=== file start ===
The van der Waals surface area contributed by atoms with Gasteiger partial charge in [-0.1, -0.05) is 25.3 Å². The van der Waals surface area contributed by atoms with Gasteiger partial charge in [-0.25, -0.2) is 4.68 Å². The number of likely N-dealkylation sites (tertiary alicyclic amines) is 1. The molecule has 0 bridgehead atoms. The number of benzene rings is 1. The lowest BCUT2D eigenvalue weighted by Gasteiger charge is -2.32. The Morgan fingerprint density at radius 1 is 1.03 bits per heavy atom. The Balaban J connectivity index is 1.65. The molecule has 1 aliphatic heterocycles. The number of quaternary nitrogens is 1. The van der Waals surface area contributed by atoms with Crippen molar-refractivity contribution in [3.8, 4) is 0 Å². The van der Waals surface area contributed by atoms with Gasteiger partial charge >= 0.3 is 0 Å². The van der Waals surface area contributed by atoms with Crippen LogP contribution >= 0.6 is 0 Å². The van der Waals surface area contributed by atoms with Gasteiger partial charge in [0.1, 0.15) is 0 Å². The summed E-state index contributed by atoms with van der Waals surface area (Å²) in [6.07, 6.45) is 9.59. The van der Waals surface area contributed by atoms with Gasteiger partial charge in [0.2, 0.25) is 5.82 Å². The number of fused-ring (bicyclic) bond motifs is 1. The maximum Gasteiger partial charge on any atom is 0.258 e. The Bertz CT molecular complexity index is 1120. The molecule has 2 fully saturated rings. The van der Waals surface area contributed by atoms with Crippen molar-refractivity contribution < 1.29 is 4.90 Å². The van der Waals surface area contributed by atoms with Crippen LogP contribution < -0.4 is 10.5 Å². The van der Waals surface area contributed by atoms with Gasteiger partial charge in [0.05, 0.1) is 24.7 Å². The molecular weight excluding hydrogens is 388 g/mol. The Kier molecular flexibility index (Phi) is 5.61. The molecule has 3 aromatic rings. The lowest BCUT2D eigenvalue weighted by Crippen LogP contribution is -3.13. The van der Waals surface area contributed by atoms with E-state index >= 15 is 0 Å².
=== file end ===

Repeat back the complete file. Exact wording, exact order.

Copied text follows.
The van der Waals surface area contributed by atoms with Gasteiger partial charge in [-0.1, -0.05) is 25.3 Å². The van der Waals surface area contributed by atoms with Gasteiger partial charge in [-0.25, -0.2) is 4.68 Å². The number of likely N-dealkylation sites (tertiary alicyclic amines) is 1. The molecule has 0 bridgehead atoms. The number of benzene rings is 1. The lowest BCUT2D eigenvalue weighted by Gasteiger charge is -2.32. The Morgan fingerprint density at radius 1 is 1.03 bits per heavy atom. The Balaban J connectivity index is 1.65. The molecule has 1 aliphatic heterocycles. The number of quaternary nitrogens is 1. The van der Waals surface area contributed by atoms with Crippen molar-refractivity contribution in [3.8, 4) is 0 Å². The van der Waals surface area contributed by atoms with Gasteiger partial charge >= 0.3 is 0 Å². The van der Waals surface area contributed by atoms with Crippen LogP contribution >= 0.6 is 0 Å². The van der Waals surface area contributed by atoms with Gasteiger partial charge in [0.1, 0.15) is 0 Å². The summed E-state index contributed by atoms with van der Waals surface area (Å²) in [6.07, 6.45) is 9.59. The van der Waals surface area contributed by atoms with Gasteiger partial charge in [0.2, 0.25) is 5.82 Å². The number of fused-ring (bicyclic) bond motifs is 1. The maximum Gasteiger partial charge on any atom is 0.258 e. The Bertz CT molecular complexity index is 1120. The molecule has 2 fully saturated rings. The van der Waals surface area contributed by atoms with Crippen molar-refractivity contribution < 1.29 is 4.90 Å². The van der Waals surface area contributed by atoms with Crippen LogP contribution < -0.4 is 10.5 Å². The van der Waals surface area contributed by atoms with Gasteiger partial charge in [0.05, 0.1) is 24.7 Å². The molecular weight excluding hydrogens is 388 g/mol. The Kier molecular flexibility index (Phi) is 5.61. The molecule has 3 aromatic rings. The lowest BCUT2D eigenvalue weighted by Crippen LogP contribution is -3.13. The van der Waals surface area contributed by atoms with E-state index >= 15 is 0 Å².